There are two marinas on Dublin Bay. Ireland's largest marina with over 800 berths is on the southern shore at Dun Laoghaire Harbour. The other is at Poolbeg Yacht and Boat Club on the River Liffey close to Dublin City.

Car and passenger Ferries operate from Dublin Port to the UK, Isle of Man and France. A passenger ferry operates from Dun Laoghaire Harbour to Howth as well as providing tourist voyages around the bay.

Dublin Bay has two Islands. Bull Island at Clontarf and Dalkey Island on the southern shore of the Bay.

The River Liffey flows through Dublin city and into the Bay. Its tributaries include the River Dodder, the River Poddle and the River Camac.

Dollymount, Burrow and Seapoint beaches

Approximately 1,500 boats from small dinghies to motorboats to ocean-going yachts. The vast majority, over 1,000, are moored at Dun Laoghaire Harbour which is Ireland's boating capital.

In 1981, UNESCO recognised the importance of Dublin Bay by designating North Bull Island as a Biosphere because of its rare and internationally important habitats and species of wildlife. To support sustainable development, UNESCO’s concept of a Biosphere has evolved to include not just areas of ecological value but also the areas around them and the communities that live and work within these areas. There have since been additional international and national designations, covering much of Dublin Bay, to ensure the protection of its water quality and biodiversity. To fulfil these broader management aims for the ecosystem, the Biosphere was expanded in 2015. The Biosphere now covers Dublin Bay, reflecting its significant environmental, economic, cultural and tourism importance, and extends to over 300km² to include the bay, the shore and nearby residential areas.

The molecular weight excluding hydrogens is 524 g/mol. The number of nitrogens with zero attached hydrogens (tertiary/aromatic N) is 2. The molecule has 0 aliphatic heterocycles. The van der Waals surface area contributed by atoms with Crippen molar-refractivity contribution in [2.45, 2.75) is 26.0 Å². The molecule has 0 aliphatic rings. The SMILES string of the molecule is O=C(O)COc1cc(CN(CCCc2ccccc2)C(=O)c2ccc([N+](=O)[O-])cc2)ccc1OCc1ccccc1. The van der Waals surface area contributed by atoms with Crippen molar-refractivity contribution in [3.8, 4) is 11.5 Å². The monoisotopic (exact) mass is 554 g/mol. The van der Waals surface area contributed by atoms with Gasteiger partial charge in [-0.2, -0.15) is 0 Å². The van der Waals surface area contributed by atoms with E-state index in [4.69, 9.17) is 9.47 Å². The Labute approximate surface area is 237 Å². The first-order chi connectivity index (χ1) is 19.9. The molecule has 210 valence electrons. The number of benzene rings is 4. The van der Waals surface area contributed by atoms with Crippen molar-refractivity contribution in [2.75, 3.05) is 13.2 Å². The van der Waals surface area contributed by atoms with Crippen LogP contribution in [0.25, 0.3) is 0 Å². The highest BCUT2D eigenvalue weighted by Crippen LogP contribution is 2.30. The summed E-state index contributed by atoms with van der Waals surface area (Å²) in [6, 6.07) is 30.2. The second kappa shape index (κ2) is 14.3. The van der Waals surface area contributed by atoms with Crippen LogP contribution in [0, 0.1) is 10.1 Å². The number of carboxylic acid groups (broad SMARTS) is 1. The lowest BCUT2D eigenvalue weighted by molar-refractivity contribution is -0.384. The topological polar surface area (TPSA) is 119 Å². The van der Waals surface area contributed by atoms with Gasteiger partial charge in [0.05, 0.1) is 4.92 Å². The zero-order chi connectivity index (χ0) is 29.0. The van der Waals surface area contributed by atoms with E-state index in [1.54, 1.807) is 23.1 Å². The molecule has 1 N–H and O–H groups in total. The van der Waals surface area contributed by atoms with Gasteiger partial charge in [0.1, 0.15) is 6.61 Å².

On the Southside at Dun Laoghaire, there is the National Yacht Club, Royal St. George Yacht Club, Royal Irish Yacht Club and Dun Laoghaire Motor Yacht Club as well as Dublin Bay Sailing Club. In the city centre, there is Poolbeg Yacht and Boat Club. On the Northside of Dublin, there is Clontarf Yacht and Boat Club and Sutton Dinghy Club. While not on Dublin Bay, Howth Yacht Club is the major north Dublin Sailing centre.